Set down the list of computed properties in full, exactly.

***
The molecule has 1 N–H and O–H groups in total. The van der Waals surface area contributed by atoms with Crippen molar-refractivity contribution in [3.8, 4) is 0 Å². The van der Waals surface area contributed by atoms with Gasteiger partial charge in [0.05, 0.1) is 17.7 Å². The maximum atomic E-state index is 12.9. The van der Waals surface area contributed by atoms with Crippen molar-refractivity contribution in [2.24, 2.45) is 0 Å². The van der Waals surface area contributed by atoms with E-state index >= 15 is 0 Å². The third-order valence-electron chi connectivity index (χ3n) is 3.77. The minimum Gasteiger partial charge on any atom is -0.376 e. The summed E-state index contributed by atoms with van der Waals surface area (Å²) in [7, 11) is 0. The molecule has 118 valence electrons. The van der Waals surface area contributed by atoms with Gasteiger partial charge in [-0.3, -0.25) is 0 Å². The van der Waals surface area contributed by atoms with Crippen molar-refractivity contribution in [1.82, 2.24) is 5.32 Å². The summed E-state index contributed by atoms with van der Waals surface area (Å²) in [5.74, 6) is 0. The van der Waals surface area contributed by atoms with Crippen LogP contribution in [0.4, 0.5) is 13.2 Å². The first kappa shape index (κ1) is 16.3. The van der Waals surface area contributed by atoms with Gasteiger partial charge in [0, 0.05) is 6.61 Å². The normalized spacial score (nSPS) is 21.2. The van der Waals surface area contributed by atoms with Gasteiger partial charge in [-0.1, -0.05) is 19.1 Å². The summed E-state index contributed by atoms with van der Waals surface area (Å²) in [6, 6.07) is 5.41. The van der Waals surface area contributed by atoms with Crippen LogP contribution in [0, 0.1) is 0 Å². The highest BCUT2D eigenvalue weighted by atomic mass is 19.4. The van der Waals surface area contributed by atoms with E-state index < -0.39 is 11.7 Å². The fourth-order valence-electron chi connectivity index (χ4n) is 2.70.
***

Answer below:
The molecule has 1 N–H and O–H groups in total. The van der Waals surface area contributed by atoms with Crippen molar-refractivity contribution in [3.8, 4) is 0 Å². The van der Waals surface area contributed by atoms with Gasteiger partial charge in [0.05, 0.1) is 17.7 Å². The maximum atomic E-state index is 12.9. The van der Waals surface area contributed by atoms with Crippen molar-refractivity contribution in [2.24, 2.45) is 0 Å². The van der Waals surface area contributed by atoms with E-state index >= 15 is 0 Å². The third-order valence-electron chi connectivity index (χ3n) is 3.77. The minimum Gasteiger partial charge on any atom is -0.376 e. The summed E-state index contributed by atoms with van der Waals surface area (Å²) in [7, 11) is 0. The molecule has 118 valence electrons. The van der Waals surface area contributed by atoms with Gasteiger partial charge in [-0.3, -0.25) is 0 Å². The van der Waals surface area contributed by atoms with Crippen molar-refractivity contribution in [1.82, 2.24) is 5.32 Å². The summed E-state index contributed by atoms with van der Waals surface area (Å²) in [5.74, 6) is 0. The van der Waals surface area contributed by atoms with Crippen LogP contribution in [0.4, 0.5) is 13.2 Å². The first kappa shape index (κ1) is 16.3. The van der Waals surface area contributed by atoms with Gasteiger partial charge in [0, 0.05) is 6.61 Å². The normalized spacial score (nSPS) is 21.2. The van der Waals surface area contributed by atoms with Gasteiger partial charge in [-0.1, -0.05) is 19.1 Å². The summed E-state index contributed by atoms with van der Waals surface area (Å²) in [6, 6.07) is 5.41. The van der Waals surface area contributed by atoms with Crippen LogP contribution in [0, 0.1) is 0 Å². The highest BCUT2D eigenvalue weighted by atomic mass is 19.4. The van der Waals surface area contributed by atoms with E-state index < -0.39 is 11.7 Å². The fourth-order valence-electron chi connectivity index (χ4n) is 2.70.